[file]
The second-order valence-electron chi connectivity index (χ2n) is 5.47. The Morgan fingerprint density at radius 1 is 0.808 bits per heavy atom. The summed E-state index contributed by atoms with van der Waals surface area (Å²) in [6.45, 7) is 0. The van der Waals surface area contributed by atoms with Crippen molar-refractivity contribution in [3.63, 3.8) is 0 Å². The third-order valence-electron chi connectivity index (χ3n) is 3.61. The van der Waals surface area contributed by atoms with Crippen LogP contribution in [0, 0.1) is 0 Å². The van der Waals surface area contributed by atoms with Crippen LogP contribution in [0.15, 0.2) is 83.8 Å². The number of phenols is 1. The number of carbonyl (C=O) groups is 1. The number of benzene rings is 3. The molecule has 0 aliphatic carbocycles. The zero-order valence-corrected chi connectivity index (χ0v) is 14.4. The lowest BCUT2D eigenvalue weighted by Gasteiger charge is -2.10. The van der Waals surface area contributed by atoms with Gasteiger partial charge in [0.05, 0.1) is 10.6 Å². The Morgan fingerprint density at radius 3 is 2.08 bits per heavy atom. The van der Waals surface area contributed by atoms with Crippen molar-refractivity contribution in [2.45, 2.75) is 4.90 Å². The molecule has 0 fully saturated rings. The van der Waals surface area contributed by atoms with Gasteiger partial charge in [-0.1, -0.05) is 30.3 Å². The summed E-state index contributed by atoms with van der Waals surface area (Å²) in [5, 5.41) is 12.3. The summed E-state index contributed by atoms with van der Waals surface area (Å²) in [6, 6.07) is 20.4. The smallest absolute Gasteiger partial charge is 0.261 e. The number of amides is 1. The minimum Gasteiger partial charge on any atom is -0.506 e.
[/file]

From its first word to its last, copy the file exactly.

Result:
The second-order valence-electron chi connectivity index (χ2n) is 5.47. The Morgan fingerprint density at radius 1 is 0.808 bits per heavy atom. The summed E-state index contributed by atoms with van der Waals surface area (Å²) in [6.45, 7) is 0. The van der Waals surface area contributed by atoms with Crippen molar-refractivity contribution in [3.63, 3.8) is 0 Å². The third-order valence-electron chi connectivity index (χ3n) is 3.61. The van der Waals surface area contributed by atoms with Crippen LogP contribution in [0, 0.1) is 0 Å². The van der Waals surface area contributed by atoms with Crippen LogP contribution in [0.15, 0.2) is 83.8 Å². The number of phenols is 1. The number of carbonyl (C=O) groups is 1. The number of benzene rings is 3. The molecule has 0 aliphatic carbocycles. The zero-order valence-corrected chi connectivity index (χ0v) is 14.4. The lowest BCUT2D eigenvalue weighted by Gasteiger charge is -2.10. The van der Waals surface area contributed by atoms with Gasteiger partial charge in [0.05, 0.1) is 10.6 Å². The Morgan fingerprint density at radius 3 is 2.08 bits per heavy atom. The van der Waals surface area contributed by atoms with Crippen molar-refractivity contribution in [2.45, 2.75) is 4.90 Å². The molecule has 0 fully saturated rings. The van der Waals surface area contributed by atoms with Gasteiger partial charge in [-0.1, -0.05) is 30.3 Å². The summed E-state index contributed by atoms with van der Waals surface area (Å²) in [5, 5.41) is 12.3. The summed E-state index contributed by atoms with van der Waals surface area (Å²) in [6, 6.07) is 20.4. The smallest absolute Gasteiger partial charge is 0.261 e. The number of amides is 1. The minimum Gasteiger partial charge on any atom is -0.506 e.